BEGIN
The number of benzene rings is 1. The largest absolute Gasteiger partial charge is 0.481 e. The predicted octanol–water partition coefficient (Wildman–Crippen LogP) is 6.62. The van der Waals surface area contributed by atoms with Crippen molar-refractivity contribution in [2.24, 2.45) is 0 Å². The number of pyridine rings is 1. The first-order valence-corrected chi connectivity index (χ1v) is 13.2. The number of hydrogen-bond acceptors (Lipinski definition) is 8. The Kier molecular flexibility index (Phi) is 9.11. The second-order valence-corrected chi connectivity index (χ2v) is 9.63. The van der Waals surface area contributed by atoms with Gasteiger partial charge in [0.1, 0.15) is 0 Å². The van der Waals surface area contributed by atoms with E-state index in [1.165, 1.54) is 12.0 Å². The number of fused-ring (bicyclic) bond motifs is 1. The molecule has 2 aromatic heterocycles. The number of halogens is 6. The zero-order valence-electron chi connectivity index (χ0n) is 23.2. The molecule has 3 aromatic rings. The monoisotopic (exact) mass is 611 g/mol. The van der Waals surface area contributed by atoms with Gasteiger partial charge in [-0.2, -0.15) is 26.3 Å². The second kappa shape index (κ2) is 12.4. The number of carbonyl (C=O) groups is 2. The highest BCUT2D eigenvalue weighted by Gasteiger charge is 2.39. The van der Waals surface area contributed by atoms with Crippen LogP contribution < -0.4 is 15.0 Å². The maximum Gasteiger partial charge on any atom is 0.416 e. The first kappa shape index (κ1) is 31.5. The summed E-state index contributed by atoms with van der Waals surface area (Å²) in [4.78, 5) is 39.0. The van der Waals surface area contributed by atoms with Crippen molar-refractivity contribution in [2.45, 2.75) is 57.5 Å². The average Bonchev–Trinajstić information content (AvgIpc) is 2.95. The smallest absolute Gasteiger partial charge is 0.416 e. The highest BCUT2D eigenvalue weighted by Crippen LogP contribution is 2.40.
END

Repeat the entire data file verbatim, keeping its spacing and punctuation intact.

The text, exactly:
The number of benzene rings is 1. The largest absolute Gasteiger partial charge is 0.481 e. The predicted octanol–water partition coefficient (Wildman–Crippen LogP) is 6.62. The van der Waals surface area contributed by atoms with Crippen molar-refractivity contribution in [2.24, 2.45) is 0 Å². The number of pyridine rings is 1. The first-order valence-corrected chi connectivity index (χ1v) is 13.2. The number of hydrogen-bond acceptors (Lipinski definition) is 8. The Kier molecular flexibility index (Phi) is 9.11. The second-order valence-corrected chi connectivity index (χ2v) is 9.63. The van der Waals surface area contributed by atoms with Gasteiger partial charge in [0.1, 0.15) is 0 Å². The van der Waals surface area contributed by atoms with E-state index in [1.165, 1.54) is 12.0 Å². The number of fused-ring (bicyclic) bond motifs is 1. The molecule has 2 aromatic heterocycles. The number of halogens is 6. The zero-order valence-electron chi connectivity index (χ0n) is 23.2. The molecule has 3 aromatic rings. The monoisotopic (exact) mass is 611 g/mol. The van der Waals surface area contributed by atoms with Gasteiger partial charge in [-0.2, -0.15) is 26.3 Å². The second kappa shape index (κ2) is 12.4. The number of carbonyl (C=O) groups is 2. The highest BCUT2D eigenvalue weighted by Gasteiger charge is 2.39. The van der Waals surface area contributed by atoms with Crippen LogP contribution < -0.4 is 15.0 Å². The maximum Gasteiger partial charge on any atom is 0.416 e. The first kappa shape index (κ1) is 31.5. The summed E-state index contributed by atoms with van der Waals surface area (Å²) in [4.78, 5) is 39.0. The van der Waals surface area contributed by atoms with Crippen molar-refractivity contribution in [2.45, 2.75) is 57.5 Å². The average Bonchev–Trinajstić information content (AvgIpc) is 2.95. The smallest absolute Gasteiger partial charge is 0.416 e. The highest BCUT2D eigenvalue weighted by Crippen LogP contribution is 2.40.